D.C. is an exciting place, but there so many beautiful opportunities for life and excitement in the nearby suburbs. I took the semi-short trek out to this new and hip area of Northern Virginia called “The Mosaic District,” which is easily accessible from the Metro’s Orange Line. It’s about a fifteen-minute walk from the actual Metro itself, but once you arrive, you’ll be enamored with your new surroundings. From chic boutiques to some of the area’s best restaurants, and even a brand new movie theater, The Mosaic District is a shining beacon of wonder available to all…
Once you walk towards the end of the stretch, you’ll stumble upon Brine, a visually stunning restaurant with a menu that will nearly require you to walk inside and grab a table. I feel like I should say now that if you are a fan of seafood, Brine is a place you absolutely must visit.
As I mentioned earlier, Brine has a fantastic menu. What’s even better is that they have an entire “Simple Fish” section that changes daily. There are about fifteen varieties of fish the restaurant acquires on a rotating basis, and after you painstakingly decide which delicious option to get, you can choose from three preparations: preserved lemon aioli, Wakame salsa verde, or Sofrito sauces.
On this occasion, I did not opt for any simple fish because I was too enamored with the multitude of options on the permanent menu. Before I even talk about the food, I need to say some words about the cocktails. If you are of age, you must get a cocktail at Brine. I ordered the Rizal cocktail, with vodka, spiced guavamansi soda, and lime. The guavamansi soda is one testament to how serious Brine is about their drink program. They make this from scratch from simple syrup, lemongrass, Thai chili, lemon, guava puree, and kalamansi juice. Making this soda is a four-to-five day process, and trust me, the results do not go unnoticed. But while this drink was fantastic, my friend ordered the Who Shot J.R.?, made with Laird’s Applejack, pomegranate syrup, lime, egg white, and a cinnamon tincture and I was completely enamored with it. I can say this cocktail easily fell within my top five cocktails I’ve ever consumed. The flavor profile was mind-numbingly impressive, and the creaminess from the egg whites shone through beautifully. Okay, now we can talk about food.
I started the actual meal with the Ceviche. This was delicious. The fish was tender but substantial. The citrus flavor shone through nicely, but was not overpowering. My server also brought over a bottle of hot sauce that was made in-house. I ate half of the ceviche plain and the other half with the hot sauce and I can definitely say the sauce added flavor and not too much heat, like many hot sauces unfortunately do to a meal. In full disclosure, I bought a bottle of the stuff right then and there, because I absolutely needed that hot sauce in my life permanently, not just for the fleeting moment I was eating at the restaurant.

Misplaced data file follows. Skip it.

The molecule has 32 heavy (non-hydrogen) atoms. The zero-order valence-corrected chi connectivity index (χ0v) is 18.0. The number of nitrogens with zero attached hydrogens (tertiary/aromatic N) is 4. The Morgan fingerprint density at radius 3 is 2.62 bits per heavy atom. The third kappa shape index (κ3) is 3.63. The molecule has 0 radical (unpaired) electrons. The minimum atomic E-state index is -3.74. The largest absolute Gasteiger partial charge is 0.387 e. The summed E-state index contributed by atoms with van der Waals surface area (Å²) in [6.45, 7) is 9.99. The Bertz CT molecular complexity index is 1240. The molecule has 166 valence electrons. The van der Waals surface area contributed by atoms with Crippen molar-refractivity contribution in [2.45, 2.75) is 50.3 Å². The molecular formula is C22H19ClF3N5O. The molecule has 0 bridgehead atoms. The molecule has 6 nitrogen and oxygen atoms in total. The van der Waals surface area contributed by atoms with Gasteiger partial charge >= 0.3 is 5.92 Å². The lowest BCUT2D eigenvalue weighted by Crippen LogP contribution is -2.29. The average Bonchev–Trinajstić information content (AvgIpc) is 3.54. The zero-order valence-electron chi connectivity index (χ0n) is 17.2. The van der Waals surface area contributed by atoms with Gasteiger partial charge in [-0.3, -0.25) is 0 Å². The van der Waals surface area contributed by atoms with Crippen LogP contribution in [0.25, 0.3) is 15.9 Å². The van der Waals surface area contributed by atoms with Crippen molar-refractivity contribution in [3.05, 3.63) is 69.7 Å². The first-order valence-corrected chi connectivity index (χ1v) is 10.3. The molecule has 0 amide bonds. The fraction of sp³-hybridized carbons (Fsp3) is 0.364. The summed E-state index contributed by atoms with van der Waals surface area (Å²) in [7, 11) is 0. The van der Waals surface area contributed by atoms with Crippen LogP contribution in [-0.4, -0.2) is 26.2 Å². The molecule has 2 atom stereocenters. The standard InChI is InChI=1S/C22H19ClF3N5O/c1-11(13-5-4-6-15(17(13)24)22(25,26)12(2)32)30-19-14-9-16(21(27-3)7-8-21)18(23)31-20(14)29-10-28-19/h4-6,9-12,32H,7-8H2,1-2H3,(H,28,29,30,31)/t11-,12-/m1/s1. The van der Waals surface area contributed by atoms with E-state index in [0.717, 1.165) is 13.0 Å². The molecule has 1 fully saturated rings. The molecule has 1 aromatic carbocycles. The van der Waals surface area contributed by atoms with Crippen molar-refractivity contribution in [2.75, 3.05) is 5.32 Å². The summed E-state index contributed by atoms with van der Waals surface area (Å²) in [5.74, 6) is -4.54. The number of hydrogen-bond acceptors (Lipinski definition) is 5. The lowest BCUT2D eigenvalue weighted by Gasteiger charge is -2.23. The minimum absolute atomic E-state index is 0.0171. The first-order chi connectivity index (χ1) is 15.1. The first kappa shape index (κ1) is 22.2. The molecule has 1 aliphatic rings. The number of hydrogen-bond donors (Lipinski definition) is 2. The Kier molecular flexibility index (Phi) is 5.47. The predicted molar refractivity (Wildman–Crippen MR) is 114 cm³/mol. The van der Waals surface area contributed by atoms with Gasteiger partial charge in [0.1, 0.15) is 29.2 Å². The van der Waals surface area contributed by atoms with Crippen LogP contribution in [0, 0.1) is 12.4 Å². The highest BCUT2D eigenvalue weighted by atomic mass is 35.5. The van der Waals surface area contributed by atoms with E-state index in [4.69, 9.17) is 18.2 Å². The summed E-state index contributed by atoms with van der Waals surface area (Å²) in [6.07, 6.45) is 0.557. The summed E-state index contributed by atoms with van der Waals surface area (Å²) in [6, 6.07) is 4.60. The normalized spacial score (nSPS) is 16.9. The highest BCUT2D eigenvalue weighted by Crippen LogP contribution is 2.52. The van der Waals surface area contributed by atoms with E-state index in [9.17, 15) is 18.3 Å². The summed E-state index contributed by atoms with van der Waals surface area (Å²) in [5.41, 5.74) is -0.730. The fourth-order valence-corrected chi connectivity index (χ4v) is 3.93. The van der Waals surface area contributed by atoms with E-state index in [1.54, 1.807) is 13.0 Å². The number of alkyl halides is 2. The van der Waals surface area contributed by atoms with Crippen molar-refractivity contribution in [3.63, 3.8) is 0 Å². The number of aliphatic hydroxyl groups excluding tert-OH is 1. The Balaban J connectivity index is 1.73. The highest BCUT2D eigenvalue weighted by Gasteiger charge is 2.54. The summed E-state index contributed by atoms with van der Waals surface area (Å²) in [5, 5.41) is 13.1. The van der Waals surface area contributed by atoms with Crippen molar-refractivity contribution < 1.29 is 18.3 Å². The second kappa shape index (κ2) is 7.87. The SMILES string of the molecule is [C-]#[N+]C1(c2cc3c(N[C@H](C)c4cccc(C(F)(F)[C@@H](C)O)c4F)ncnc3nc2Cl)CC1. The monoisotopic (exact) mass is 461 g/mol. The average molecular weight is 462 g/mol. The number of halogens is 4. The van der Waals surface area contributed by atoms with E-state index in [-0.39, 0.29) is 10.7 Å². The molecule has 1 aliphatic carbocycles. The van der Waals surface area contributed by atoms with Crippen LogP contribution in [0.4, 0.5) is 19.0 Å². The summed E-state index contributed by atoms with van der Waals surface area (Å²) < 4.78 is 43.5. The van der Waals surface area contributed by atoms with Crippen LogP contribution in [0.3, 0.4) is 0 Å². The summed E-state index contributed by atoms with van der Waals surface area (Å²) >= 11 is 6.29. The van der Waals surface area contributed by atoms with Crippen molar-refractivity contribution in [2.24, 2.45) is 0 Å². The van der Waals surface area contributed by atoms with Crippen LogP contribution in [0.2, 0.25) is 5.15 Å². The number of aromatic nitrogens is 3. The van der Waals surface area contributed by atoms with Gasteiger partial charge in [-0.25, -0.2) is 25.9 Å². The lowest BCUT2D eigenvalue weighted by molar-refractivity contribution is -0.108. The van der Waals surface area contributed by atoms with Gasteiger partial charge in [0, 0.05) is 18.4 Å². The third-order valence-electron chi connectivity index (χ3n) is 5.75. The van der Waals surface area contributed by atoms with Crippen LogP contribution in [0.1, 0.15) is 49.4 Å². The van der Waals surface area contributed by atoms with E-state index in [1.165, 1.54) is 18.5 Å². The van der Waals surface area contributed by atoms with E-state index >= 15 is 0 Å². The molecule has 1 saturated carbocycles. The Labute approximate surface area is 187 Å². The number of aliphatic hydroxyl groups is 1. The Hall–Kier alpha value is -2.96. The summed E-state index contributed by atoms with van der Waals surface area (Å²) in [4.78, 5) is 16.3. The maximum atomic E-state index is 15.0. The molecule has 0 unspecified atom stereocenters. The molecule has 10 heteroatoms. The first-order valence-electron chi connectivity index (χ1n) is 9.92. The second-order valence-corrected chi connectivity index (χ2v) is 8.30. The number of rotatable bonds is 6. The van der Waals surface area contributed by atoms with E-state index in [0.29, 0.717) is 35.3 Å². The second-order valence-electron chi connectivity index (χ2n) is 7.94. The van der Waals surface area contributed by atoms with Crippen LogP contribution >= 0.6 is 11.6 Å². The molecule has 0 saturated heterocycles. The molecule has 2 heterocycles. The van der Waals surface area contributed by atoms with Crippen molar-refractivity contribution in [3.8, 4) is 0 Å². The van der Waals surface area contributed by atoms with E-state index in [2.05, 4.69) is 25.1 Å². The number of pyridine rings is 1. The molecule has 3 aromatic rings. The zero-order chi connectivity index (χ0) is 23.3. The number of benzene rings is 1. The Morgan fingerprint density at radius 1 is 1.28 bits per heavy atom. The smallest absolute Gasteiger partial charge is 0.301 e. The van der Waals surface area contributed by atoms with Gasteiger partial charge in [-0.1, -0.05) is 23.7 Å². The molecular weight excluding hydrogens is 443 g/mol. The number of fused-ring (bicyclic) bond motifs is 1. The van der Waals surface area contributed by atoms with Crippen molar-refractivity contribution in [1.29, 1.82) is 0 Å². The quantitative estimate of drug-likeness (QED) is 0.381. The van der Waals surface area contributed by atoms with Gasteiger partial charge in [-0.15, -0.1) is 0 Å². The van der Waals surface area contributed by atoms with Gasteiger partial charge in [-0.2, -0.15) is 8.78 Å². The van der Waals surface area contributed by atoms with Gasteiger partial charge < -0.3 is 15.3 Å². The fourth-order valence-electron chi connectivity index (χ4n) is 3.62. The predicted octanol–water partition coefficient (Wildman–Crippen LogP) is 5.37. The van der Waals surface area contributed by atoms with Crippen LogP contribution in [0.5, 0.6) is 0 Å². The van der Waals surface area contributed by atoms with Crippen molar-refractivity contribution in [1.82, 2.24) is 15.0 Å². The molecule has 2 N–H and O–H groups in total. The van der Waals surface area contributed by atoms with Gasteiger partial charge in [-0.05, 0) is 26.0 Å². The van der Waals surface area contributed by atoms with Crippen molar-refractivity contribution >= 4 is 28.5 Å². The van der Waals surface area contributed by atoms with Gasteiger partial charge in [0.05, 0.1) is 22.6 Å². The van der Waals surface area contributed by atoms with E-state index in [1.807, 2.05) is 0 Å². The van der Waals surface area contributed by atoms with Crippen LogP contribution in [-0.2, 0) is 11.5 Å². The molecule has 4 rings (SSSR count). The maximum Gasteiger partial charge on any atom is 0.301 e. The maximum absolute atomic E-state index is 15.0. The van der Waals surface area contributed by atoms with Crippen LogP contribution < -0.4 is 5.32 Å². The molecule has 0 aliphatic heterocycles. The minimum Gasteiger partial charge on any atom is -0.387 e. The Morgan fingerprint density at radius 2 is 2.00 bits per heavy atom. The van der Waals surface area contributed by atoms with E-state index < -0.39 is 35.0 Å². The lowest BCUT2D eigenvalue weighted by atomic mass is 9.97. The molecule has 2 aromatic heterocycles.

Next came the Lambs & Clams, and a delightful salad with arugula, spinach and a homemade Beet Tahini. The salad was very tasty. I’m a huge fan of tahini and this did not disappoint. I also always enjoy a little bit of creaminess with my greens. The Lambs & Clams were meaty, salty, and spicy, and I loved every bite. This dish was served in a shallow bowl that accommodated for a nice broth containing harissa, and I gladly consumed this in its entirety with a spoon even after the proteins were gone. Another thing to note about this dish is that Brine makes their Merguez lamb sausage in-house. I always have mad respect for a place that takes the time to make their sausage from scratch, as I truly believe this makes a huge difference.
As a sort of interlude to the main course, I indulged in the Carolina Trout, which was served with marinated root vegetables, chilies, and Lima beans. The trout was seared to perfection, and the Lima beans added a gentle creaminess to the dish, which was an amicable pairing with the meatiness of the fish.
Finally, the star of the show arrived: Brine’s Seafood Rotisserie. Prepared with charred lemon and anchovy salsa verde, this fish takes thirty minutes to cook and is cooked slowly over oak for the entire duration. The oak lent a nice, smoky flavor to the fish, while the cooking method itself produced a very succulent and moist texture. To accompany the rotisserie, I also ordered the Crisp Fingerling Potatoes with lemon aioli, and some Braised Greens, with golden raisins, pine nuts, and sautéed onions.
As if this meal wasn’t large enough, I insisted on getting dessert. I opted for the Chocolate Baravois, which consisted of milk chocolate mousse, raspberry sauce, raspberry, gelato, a meringue, and chocolate ganache sauce. This dessert was decadent, to say the least. I’m kind of glad I had a companion to split this with me, as a few bites were enough to satisfy even my notoriously insatiable sweet tooth.
All in all, Brine is a restaurant you should definitely go to if you love seafood, but also if you love good food in general. You will not be disappointed by the incredible food, carefully crafted cocktails, and impeccable service.